So there you have it.  The end of an era.  The Space Shuttles began operational flights in 1982.  In the mid-1980s, the development of the Shuttles was part of the big turn toward launching probes, satellites and space telescopes like Hubble (launched 1990).  Marred by the tragic disasters of Challenger (1986) and Columbia (2003), as the thirty year program winds down, only Discovery, Atlantis (tentative final flight due 28 June 2011) and Endeavour remain (final flight due 19 April 2011).  In other words, general Space Shuttle retirement is due by the middle of this year at the latest.

The Shuttle program was also critical in the building the International Space Station (which became an interim priority rather than returning to the moon or travelling to Mars).  While extremely valuable research has been done, the ISS seems to have settled to a plateau in terms of appealing to the public.  Also, at a cost of roughly EUR 100 billion, the ISS is the most expensive object ever built. Construction began in 1998 and is scheduled for completion in 2011. It never became the huge waystation complex that was envisioned in pop culture.

A NASA video about the ISS, posted in 2010, which refers to the Space Shuttles as indispensable. Video Source: Youtube.

The original idea of a space station in Earth orbit was very appealing and appeared in important space films. You may recall James Cameron's movie Aliens from 1986, which has opening scenes inside a large international space station circling the Earth.  An earlier concept showed a pretty ritzy space station used as a jumping off point for space travel in Stanley Kubrick's 2001: A Space Odyssey (1968). Ironically, there was an international space station orbiting Earth by 2001. But it sure didn't have a Hilton hotel in it, with astro-stewardesses with pink Jackie-O suits.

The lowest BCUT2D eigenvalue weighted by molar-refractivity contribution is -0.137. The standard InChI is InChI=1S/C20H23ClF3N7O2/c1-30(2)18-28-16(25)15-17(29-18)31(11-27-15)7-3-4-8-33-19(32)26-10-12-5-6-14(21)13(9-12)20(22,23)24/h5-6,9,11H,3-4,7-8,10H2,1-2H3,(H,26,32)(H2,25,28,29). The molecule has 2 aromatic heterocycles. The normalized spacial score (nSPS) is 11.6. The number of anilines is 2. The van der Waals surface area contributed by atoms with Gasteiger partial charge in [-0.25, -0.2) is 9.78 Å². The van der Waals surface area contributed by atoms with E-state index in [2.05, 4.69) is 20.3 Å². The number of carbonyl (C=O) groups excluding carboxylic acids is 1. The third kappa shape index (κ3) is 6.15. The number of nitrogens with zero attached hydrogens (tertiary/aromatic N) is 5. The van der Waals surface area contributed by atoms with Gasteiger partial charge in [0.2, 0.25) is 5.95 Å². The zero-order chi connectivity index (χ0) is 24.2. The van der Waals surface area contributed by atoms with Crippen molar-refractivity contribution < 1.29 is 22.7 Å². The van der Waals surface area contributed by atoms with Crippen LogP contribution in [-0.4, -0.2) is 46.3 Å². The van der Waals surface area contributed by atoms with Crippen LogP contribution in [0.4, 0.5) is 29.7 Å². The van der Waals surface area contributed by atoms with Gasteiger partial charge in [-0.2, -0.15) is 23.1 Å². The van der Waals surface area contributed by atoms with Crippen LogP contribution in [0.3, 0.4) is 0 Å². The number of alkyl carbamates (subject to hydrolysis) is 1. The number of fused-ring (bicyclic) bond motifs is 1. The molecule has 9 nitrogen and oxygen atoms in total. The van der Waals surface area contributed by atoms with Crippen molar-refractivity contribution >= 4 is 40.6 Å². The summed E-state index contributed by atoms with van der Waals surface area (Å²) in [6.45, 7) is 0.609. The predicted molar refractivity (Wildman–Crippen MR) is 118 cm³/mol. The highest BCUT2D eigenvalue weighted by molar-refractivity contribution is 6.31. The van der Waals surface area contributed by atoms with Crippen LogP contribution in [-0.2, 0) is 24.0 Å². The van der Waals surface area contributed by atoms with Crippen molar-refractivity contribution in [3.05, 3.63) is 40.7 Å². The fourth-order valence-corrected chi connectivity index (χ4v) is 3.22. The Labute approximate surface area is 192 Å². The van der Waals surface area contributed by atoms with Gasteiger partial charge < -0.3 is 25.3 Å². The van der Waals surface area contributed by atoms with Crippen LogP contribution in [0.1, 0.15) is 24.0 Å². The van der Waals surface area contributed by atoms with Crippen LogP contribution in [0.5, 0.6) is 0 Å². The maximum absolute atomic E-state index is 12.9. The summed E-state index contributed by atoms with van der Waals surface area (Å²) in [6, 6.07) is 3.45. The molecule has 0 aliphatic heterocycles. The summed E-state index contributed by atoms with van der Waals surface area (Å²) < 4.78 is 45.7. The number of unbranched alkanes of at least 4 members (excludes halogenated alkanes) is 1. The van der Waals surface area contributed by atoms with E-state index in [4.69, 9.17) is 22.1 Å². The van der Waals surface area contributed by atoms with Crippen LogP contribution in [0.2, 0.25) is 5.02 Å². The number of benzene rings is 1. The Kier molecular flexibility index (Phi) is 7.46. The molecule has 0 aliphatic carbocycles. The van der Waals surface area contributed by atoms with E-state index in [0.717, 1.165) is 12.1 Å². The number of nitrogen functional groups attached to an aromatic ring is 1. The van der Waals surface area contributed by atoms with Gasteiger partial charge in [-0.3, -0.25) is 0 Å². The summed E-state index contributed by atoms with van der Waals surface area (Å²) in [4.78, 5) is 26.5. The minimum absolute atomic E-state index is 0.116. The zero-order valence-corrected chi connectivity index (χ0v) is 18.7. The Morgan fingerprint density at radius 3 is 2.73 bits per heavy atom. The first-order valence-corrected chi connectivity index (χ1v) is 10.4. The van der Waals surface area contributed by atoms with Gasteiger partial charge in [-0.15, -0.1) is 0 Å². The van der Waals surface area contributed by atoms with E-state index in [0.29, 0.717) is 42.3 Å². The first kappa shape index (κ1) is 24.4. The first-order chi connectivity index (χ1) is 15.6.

From 2001: A Space Odyssey (1968: MGM/Warner). Video Source: Youtube.

From 2001: A Space Odyssey (1968: MGM/Warner). Video Source: Youtube.

Kubrick's 1968 vision of what a 2001 international space station would look like, serviced by a space shuttle similar to the ones that were later developed. There was optimism and high expectations about how much we would accomplish, even when working together.

Space Station servicing various spacecraft in Aliens (1986: Brandywine/SLM/Twentieth Century Fox).

As for the shift to commercial developers for heavy space hauling, that too reminds me of the whole Alien mythology, where 'the Company,' Weyland-Yutani Corp., is a bigger antagonist in the series than the aliens themselves.  In the Alien franchise, space privatization was depicted as nefarious, corrupt and gritty.  In the Mars trilogy, Kim Stanley Robinson similarly envisioned corporations in space as competitive, domineering, tricky and out of touch.

The decal of the last Discovery flight is below. There is still one or possibly two more Shuttle flights to come. The next (likely last) Shuttle flight in the program, flown by the Shuttle Endeavour, is headed by Gabrielle Giffords' husband Mark E. Kelly. I have blogged about Gabrielle Giffords here.

The patch for the final mission. Image Source: Wiki.

Addendum: Thanks to J. for sending me the link to the video below of the shuttle taking off, as viewed from a passing airplane.  Our tech isn't at the level of 2001: A Space Odyssey, but our reality is still fascinating.

Video Source: Youtube.